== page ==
The corporate legal landscape is witnessing significant changes as legal departments increasingly turn to alternative legal service providers to address mounting workloads and compliance obligations. These changes are driven by the need to enhance efficiency, streamline resource allocation, and tackle complex regulatory challenges.
Following the 2008 global financial crisis, there was a considerable shift in legal work in-house, facilitated by the emergence of in-house teams. Recent events, however, have driven firms to reduce operating costs and improve service delivery efficiencies.
This has resulted in a notable trend reversal, with General Counsels (GCs) increasingly turning to ALSPs. According to The Law Society Gazette (learn more), ALSPs have acquired significant momentum in the legal scene by promoting themselves as efficient and cost-effective tools for document-heavy activities.
The ALSP Market of Today
While data is still being collected, it is quite likely that the COVID-19 pandemic accelerated the adoption of ALSPs, offering new prospects and improved market access. While using ALSPs is still considered “alternative” in the sense that it differs from typical hourly rates offered by law firms, it has already become an increasingly common option.
According to Thomson Reuters ALSP 2021 Report (learn more), 79% of law firms and 71% of enterprises have used ALSPs.
A survey conducted in 2022 (learn more) revealed that 93% of corporate legal departments in U.S. companies with over $500 million in revenue had outsourced work over the past three years. Moreover, nearly half of the surveyed corporate respondents anticipated a greater demand for legal technology and corporate compliance providers in the next three to five years.
In 2023, corporate legal departments face a multitude of challenges, including the ever-growing complexity of local, state, and national regulations across industries. These challenges result in increased workloads and employee burnout.
To combat these pressures, outsourcing has emerged as a viable alternative to hiring new full-time employees, as it enables legal departments to delegate time-consuming tasks and free up in-house employees to focus on more meaningful work. Outsourcing offers benefits such as increased productivity, reduced processing costs, and shorter project completion timelines.
Why ALSPs are Here to Stay
According to corporate executives surveyed, regulatory risk and management take center stage as the primary areas driving outsourcing activity. Given the ever-increasing regulatory stress imposed by ESG issues, data privacy mandates, and cybersecurity risks, legal departments seek specialized expertise to navigate this intricate landscape.
Additionally, entity management, due diligence, and business licensing needs are substantial drivers, especially for organizations with a global footprint.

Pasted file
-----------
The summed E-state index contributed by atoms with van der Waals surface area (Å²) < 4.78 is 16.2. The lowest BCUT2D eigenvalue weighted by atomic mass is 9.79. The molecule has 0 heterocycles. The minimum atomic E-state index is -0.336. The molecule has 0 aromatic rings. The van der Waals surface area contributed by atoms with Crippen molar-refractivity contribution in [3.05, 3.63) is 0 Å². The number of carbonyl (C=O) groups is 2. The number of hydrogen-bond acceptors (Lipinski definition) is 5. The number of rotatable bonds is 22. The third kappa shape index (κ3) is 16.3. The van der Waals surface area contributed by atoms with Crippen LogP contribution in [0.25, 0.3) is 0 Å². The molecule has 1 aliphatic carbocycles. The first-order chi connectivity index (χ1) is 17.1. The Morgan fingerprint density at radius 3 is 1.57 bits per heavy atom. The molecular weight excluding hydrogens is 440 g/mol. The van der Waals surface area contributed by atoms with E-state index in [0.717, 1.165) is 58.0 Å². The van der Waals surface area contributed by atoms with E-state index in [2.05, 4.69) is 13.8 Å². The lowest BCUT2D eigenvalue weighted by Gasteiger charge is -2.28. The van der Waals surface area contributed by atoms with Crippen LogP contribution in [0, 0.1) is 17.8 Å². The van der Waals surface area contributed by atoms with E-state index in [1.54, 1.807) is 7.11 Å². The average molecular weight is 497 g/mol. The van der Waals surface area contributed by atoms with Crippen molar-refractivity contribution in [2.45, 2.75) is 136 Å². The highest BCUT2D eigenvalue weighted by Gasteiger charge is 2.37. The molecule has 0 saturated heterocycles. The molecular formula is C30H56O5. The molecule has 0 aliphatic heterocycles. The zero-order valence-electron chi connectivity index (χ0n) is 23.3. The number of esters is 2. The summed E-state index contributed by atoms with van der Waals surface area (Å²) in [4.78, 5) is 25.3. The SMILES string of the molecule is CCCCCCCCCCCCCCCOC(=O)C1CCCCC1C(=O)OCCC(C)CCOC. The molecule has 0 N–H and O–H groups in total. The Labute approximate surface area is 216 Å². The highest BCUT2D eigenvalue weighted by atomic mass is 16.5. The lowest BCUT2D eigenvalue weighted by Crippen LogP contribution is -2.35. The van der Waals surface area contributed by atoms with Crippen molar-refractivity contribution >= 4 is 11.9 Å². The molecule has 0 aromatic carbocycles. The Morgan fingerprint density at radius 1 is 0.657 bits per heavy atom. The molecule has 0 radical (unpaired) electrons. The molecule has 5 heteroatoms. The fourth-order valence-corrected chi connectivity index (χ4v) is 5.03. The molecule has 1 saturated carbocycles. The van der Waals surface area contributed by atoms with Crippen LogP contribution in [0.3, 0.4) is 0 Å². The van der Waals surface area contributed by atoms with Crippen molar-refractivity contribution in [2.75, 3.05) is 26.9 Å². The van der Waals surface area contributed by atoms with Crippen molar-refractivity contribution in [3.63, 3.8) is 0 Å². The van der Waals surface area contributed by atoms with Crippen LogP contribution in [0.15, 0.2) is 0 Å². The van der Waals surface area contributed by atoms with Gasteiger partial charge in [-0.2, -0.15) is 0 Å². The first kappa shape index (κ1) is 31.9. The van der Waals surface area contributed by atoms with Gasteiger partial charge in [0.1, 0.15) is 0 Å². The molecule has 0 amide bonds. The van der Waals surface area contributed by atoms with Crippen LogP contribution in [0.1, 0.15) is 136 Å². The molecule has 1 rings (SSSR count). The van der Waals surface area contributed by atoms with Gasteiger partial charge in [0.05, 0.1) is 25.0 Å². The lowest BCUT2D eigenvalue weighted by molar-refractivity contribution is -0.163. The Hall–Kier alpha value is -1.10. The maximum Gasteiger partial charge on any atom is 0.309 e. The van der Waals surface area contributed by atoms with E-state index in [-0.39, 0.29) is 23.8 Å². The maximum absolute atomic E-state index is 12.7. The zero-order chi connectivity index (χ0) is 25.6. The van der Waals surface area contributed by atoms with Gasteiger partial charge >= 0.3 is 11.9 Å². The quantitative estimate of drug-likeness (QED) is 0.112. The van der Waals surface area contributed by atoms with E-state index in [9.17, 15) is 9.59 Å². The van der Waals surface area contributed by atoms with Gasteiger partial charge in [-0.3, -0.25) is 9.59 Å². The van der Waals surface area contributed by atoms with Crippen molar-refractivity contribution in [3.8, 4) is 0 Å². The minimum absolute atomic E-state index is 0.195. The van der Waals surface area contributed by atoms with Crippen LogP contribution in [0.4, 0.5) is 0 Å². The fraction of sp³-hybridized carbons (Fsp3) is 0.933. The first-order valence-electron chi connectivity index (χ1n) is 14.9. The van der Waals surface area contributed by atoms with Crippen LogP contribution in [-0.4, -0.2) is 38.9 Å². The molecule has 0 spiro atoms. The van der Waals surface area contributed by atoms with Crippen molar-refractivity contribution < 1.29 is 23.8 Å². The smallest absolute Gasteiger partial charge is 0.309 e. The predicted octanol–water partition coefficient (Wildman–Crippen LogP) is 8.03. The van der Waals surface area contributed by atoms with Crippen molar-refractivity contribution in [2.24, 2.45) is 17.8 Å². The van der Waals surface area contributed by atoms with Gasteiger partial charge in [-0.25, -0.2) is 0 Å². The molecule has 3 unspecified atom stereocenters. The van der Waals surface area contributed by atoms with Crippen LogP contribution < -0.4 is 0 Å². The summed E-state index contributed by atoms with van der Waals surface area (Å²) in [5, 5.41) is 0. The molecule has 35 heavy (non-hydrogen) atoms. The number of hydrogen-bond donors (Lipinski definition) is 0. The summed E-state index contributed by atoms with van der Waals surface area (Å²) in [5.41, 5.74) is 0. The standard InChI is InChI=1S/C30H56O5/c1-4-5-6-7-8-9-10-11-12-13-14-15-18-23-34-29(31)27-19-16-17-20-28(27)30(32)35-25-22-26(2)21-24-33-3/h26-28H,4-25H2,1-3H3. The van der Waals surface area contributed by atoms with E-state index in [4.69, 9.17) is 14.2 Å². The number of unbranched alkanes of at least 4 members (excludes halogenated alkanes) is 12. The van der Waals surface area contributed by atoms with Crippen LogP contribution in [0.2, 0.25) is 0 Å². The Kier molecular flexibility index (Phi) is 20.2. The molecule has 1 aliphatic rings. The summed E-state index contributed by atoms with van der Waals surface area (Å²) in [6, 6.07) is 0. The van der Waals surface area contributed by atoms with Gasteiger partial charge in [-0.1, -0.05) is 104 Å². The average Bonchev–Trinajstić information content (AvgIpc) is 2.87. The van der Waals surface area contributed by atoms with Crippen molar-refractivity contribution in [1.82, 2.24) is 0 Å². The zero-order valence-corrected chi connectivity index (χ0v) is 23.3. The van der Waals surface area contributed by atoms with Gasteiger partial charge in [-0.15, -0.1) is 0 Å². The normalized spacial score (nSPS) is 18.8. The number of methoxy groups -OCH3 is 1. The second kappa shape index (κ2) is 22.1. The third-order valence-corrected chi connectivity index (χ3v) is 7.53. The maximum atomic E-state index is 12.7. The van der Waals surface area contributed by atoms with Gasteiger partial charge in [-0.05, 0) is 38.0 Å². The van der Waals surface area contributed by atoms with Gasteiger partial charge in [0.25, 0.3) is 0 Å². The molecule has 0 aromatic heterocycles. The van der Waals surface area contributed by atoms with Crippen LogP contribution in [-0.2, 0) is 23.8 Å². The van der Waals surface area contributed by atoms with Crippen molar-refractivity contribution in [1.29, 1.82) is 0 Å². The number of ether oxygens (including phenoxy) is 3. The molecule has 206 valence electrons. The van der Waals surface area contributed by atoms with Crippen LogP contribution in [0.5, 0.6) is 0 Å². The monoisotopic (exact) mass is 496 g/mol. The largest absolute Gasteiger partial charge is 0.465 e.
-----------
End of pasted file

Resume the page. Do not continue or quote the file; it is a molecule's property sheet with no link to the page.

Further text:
According to the report conducted by Thomson Reuters (learn more) the ALSP market skyrocketed to a shocking $13.9 billion by the end of 2019, representing a $3.2 billion increase in only two years. The data offers a persuasive depiction of a market that witnessed a stunning 30% jump, equating to a 15% compound annual growth rate.
Additional research reveals that the most notable rise has occurred among ALSPs founded as captive subsidiaries by law firms themselves. Despite being the smallest section of the ALSP business, it is growing at an astounding pace of around 30% each year.
Law firms are adeptly adopting a hybrid approach, strategically using the benefits of ALSPs while keeping total control, resulting in cost savings for the clients they represent.
M&A in ALSPs
Many believe that M&A (Mergers and Acquisitions) plays a big part in the alternative legal service market. The volatility in equity markets fuels a surge in M&A activity across various industries in 2023. Chief legal officers predict that M&A work, corporate spin-offs, and major transactions will demand the largest allocation of time and resources.
Buyers grapple with recouping valuation gaps in underperforming deals, navigating a challenging marketplace, and the rise of earnout structures. These are all areas where an alternative legal service can be useful for both firms and clients.
All in all, Outsourced providers are increasingly being used by corporate legal departments to manage responsibilities and regulatory challenges. They can distribute tasks and concentrate on vital roles through outsourcing. Regulatory risk, entity management, due diligence, and business licensing are key drivers of outsourcing.
M&A transactions also add to the need for outsourcing. Cost, experience, and security are all important considerations when choosing a vendor. Legal departments may optimize resources and guarantee effective service delivery by establishing strategic outsourcing agreements on a proactive basis.